Prescription drug misuse (PDM) is of critical concern for the military because of its potential impact on military readiness, the health and well-being of military personnel, and associated health care costs. The purpose of this study is to summarize insights gleaned from a series of activities that the RAND Corporation undertook for the Deputy Assistant Secretary of Defense for Readiness to address this important health and military readiness issue. The authors completed a review of U.S. Department of Defense policies and a comprehensive literature review of clinical guidelines and the empirical literature on the prevention and treatment of PDM and conducted individual face-to-face interviews with 66 health and behavioral health care providers at nine medical treatment facilities across three regions within the contiguous United States to identify best practices in the prevention, identification, and treatment of PDM and the extent to which those practices are known and followed. The study also presents the framework of an analytic tool that, once informed by data available to the military but not available to the authors, can assist the military in predicting future trends in PDM based on current demographics of active-duty service members and rates of injury and prescribing of prescription drugs. The findings from this work led the authors to formulate a set of key insights that they believe might improve the rapid identification and treatment of service members dealing with PDM, thereby improving future force readiness.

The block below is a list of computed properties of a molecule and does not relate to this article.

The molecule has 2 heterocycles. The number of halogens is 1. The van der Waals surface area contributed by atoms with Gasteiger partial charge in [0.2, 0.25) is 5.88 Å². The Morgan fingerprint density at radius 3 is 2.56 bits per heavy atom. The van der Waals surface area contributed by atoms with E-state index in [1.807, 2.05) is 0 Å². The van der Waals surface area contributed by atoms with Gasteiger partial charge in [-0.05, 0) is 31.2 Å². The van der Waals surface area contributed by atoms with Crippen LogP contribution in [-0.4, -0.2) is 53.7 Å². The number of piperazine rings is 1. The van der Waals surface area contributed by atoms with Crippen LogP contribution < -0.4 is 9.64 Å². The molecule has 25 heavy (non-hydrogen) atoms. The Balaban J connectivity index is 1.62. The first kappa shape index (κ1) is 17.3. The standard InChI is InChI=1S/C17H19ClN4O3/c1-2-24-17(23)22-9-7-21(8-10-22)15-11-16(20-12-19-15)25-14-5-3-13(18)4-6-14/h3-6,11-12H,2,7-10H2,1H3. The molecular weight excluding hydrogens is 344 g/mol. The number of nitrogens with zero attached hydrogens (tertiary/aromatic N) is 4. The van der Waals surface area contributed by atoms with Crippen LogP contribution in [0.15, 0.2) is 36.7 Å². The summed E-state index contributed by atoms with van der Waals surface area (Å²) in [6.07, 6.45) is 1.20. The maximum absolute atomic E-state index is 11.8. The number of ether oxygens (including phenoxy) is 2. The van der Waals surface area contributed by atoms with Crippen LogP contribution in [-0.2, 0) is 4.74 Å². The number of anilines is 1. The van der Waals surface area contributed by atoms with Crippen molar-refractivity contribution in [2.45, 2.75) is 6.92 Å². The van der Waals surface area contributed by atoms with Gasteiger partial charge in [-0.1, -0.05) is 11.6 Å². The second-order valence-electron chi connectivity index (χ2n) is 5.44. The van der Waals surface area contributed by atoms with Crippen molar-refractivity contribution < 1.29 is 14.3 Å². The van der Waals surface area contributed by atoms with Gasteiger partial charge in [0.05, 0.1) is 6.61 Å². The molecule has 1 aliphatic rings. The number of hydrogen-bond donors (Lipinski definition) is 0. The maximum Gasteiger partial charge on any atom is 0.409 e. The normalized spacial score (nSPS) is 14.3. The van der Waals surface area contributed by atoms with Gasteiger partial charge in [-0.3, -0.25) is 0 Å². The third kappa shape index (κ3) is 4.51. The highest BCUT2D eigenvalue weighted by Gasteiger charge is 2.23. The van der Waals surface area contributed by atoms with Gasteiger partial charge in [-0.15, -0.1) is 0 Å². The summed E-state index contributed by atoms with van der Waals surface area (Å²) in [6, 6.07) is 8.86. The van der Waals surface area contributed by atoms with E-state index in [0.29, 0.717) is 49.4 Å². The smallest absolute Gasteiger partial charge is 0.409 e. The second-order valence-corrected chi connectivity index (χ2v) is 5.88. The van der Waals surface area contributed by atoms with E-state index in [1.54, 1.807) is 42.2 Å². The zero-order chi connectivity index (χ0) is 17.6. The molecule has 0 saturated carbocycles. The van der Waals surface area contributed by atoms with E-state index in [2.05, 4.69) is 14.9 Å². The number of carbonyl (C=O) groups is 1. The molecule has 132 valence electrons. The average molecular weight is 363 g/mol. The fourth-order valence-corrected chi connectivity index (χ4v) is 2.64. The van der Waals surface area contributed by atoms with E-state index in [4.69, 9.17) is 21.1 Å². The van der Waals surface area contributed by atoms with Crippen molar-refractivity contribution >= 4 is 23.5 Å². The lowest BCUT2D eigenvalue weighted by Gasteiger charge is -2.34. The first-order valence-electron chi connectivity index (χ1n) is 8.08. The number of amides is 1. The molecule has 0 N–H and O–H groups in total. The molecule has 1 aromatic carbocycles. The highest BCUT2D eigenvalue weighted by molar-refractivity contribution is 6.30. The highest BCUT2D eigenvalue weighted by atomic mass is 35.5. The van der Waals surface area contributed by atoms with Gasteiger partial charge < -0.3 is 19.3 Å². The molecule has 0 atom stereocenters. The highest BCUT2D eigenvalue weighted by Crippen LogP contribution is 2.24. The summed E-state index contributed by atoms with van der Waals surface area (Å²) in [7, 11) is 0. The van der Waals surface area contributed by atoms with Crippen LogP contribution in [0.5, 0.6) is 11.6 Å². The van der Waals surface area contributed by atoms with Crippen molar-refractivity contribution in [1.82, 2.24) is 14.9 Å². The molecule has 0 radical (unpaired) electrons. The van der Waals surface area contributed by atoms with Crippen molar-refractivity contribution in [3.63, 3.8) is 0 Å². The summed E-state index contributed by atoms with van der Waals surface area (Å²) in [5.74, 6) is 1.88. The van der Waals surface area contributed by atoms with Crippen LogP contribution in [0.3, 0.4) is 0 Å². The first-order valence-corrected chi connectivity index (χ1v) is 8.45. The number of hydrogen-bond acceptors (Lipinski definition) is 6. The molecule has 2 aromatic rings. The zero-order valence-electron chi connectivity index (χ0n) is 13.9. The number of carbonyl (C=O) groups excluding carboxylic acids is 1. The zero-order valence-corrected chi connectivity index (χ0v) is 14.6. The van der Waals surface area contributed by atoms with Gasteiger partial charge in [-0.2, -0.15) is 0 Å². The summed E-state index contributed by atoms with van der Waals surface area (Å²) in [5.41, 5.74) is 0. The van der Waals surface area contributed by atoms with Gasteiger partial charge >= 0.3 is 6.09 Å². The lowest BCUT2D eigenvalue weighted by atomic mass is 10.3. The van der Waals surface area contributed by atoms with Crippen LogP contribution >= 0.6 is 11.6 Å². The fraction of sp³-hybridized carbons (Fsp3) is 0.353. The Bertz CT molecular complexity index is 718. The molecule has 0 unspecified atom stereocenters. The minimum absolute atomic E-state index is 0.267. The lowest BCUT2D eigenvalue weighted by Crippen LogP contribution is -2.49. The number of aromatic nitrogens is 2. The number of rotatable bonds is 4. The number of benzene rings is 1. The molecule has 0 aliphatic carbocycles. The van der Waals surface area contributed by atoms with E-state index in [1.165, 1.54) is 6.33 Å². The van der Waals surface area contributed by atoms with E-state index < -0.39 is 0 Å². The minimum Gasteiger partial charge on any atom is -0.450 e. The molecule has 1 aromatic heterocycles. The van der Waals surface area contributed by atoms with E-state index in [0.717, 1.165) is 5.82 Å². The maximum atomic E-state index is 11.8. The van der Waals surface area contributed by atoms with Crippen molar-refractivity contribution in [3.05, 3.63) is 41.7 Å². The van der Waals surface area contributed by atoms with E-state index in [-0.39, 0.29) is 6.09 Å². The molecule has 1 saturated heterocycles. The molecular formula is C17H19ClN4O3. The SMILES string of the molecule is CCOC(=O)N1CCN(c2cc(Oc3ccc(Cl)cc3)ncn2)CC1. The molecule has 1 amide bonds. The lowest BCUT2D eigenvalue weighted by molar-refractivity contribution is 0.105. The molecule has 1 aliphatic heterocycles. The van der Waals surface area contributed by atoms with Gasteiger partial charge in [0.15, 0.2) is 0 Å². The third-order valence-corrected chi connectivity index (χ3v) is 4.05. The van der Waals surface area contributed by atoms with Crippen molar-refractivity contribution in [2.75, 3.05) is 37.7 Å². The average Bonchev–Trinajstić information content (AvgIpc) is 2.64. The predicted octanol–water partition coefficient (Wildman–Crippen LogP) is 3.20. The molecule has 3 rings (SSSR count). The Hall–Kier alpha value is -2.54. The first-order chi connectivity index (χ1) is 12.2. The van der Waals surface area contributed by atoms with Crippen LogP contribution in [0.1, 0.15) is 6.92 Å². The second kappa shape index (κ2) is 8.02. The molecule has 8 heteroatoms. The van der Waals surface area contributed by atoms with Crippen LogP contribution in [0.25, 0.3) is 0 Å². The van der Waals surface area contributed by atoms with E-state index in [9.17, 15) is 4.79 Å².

Pacula RL, Hunter SB, Ober AJ, Osilla KC, Vardavas R, Blanchard JC, DeVries D, Drabo EF, Leuschner KJ, Stewart W, Walters J. (2017). Preventing, Identifying, and Treating Prescription Drug Misuse Among Active-Duty Service Members. Rand health quarterly, 7(1)